Copulation had an obvious and drastic immediate effect on female mortality. Of the original 43 females preassigned to the zero-copulation treatment and the 125 females preassigned to both copulation treatments, respectively, 8 (18.6%) and 51 (40.8%) died before the date of second copulation. Females that copulated had a 67% greater probability of dying within a week after copulation (logistic regression: χ2 = 5.00, p =.025, odds ratio = 1.67; positive effect of female age: χ2 = 4.42, p =.036, odds ratio = 1.09, n = 168). For the remaining females that survived this date and laid eggs, Cox regression indicates a further effect of copulation on survivorship after the date of second copulation (χ2 = 15.67, p =.004, n = 91; Figure 3, Table 1): relative to virgins, females that copulated once had a 21% (odds ratio = 1.21) and those that copulated twice a 88% greater mortality rate (odds ratio = 1.88). (Note that this analysis does not include the many females that copulated once and died before the date of second copulation.) The same analysis showed (expected) elevated mortality rates when females were older at the date of second copulation (χ2 = 8.78, p =.003, odds ratio = 1.62) and when they had higher lifetime fecundity (χ2 = 21.48, p <.001, odds ratio = 1.15), but there were no effects of body size (χ2 = 0.32, p =.572, odds ratio = 0.98). (Using mean oviposition rate yielded not quite as strong, but qualitatively similar, results, except that the effect of fecundity was no longer significant.)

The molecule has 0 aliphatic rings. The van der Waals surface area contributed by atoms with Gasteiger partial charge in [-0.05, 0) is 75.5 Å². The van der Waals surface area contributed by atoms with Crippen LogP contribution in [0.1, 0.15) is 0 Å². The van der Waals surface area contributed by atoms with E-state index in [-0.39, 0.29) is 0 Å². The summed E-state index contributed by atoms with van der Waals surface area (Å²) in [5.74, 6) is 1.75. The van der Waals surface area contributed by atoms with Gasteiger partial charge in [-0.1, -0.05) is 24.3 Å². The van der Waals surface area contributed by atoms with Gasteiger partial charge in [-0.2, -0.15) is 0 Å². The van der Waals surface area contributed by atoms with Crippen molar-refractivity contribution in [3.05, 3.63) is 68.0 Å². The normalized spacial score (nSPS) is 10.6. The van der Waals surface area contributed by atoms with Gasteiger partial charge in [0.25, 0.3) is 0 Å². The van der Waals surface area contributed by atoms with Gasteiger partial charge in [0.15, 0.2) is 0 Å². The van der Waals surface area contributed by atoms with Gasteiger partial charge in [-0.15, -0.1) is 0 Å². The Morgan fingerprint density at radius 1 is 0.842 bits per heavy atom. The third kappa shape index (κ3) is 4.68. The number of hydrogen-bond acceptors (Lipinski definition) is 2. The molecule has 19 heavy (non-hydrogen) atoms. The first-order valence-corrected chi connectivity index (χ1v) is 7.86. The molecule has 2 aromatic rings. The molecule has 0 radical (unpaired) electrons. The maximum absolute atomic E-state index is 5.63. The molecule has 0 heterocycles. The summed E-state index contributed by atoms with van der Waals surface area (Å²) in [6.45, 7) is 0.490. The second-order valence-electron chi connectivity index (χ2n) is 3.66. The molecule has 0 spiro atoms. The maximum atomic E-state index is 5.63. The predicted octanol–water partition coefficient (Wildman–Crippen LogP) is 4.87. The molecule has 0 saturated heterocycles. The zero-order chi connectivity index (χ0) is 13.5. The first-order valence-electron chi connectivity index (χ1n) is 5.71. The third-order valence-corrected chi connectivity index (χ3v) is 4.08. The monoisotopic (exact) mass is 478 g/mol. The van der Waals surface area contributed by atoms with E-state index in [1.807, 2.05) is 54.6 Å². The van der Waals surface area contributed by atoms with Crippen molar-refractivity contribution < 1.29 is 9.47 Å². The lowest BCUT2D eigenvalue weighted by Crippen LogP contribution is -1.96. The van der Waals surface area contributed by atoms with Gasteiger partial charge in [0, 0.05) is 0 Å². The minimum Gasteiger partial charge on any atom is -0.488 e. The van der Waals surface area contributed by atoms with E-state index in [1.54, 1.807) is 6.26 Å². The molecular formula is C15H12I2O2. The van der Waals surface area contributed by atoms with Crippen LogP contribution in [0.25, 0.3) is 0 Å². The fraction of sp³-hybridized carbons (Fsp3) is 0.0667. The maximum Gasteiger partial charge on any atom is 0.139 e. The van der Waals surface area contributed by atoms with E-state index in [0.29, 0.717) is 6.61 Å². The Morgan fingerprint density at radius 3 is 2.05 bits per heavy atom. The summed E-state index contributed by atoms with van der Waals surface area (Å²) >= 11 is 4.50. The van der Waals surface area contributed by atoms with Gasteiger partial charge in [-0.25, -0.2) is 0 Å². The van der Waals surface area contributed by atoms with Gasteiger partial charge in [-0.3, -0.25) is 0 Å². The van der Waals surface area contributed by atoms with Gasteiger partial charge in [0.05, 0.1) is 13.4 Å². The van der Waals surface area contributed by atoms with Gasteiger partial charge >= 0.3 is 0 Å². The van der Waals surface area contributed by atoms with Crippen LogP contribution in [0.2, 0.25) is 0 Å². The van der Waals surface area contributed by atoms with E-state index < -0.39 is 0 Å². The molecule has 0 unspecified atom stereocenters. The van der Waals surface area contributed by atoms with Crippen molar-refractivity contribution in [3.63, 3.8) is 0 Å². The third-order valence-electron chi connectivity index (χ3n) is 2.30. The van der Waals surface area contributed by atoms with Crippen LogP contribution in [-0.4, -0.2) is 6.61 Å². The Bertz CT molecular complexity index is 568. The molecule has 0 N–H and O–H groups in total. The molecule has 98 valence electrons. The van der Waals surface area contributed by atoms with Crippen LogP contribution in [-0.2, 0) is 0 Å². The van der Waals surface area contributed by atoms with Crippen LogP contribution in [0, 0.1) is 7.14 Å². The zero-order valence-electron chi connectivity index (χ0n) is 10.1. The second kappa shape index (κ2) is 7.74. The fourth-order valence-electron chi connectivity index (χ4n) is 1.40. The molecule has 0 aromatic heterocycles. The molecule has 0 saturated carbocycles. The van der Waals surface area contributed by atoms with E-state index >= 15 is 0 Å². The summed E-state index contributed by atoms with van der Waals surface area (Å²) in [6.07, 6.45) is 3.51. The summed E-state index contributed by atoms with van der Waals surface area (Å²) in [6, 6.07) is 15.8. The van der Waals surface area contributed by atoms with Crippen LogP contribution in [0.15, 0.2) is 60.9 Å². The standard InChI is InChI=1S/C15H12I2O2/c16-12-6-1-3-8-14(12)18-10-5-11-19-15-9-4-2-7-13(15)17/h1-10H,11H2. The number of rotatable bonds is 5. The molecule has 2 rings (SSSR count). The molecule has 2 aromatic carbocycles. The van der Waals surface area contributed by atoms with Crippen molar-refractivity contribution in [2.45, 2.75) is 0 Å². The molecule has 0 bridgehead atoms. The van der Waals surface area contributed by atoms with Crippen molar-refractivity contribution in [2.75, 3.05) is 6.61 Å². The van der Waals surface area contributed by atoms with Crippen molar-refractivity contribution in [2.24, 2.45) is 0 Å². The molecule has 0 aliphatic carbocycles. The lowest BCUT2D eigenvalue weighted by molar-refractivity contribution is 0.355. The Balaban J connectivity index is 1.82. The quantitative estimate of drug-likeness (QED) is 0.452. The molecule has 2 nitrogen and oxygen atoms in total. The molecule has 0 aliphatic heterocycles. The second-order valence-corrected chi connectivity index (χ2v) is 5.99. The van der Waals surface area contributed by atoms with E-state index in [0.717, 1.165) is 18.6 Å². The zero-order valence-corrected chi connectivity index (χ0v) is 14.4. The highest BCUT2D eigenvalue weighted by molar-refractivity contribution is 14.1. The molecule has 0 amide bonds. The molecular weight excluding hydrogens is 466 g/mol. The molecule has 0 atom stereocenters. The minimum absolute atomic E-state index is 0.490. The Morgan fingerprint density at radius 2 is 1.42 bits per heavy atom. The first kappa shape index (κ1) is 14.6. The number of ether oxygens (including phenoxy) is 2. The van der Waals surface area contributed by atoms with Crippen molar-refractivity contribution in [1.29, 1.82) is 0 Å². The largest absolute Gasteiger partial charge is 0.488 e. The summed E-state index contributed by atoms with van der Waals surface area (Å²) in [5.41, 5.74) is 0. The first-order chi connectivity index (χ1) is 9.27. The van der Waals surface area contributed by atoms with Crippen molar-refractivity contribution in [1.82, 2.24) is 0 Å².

Figure 3

Proportion of females surviving as a function of time and copulation frequency.

Figure 3

Proportion of females surviving as a function of time and copulation frequency.

Table 1

Mean ± SE reproductive success before and after the date of second copulation and body size by copulation treatment

  Before   After  
aComparing only the 7 days immediately before and after the second copulation and including only females which laid eggs before and after.  
Days of life    
0 copulations (n = 28)   15.54 ± 0.51   27.13 ± 2.38  
1 copulation (n = 41)   14.26 ± 0.61   25.23 ± 2.02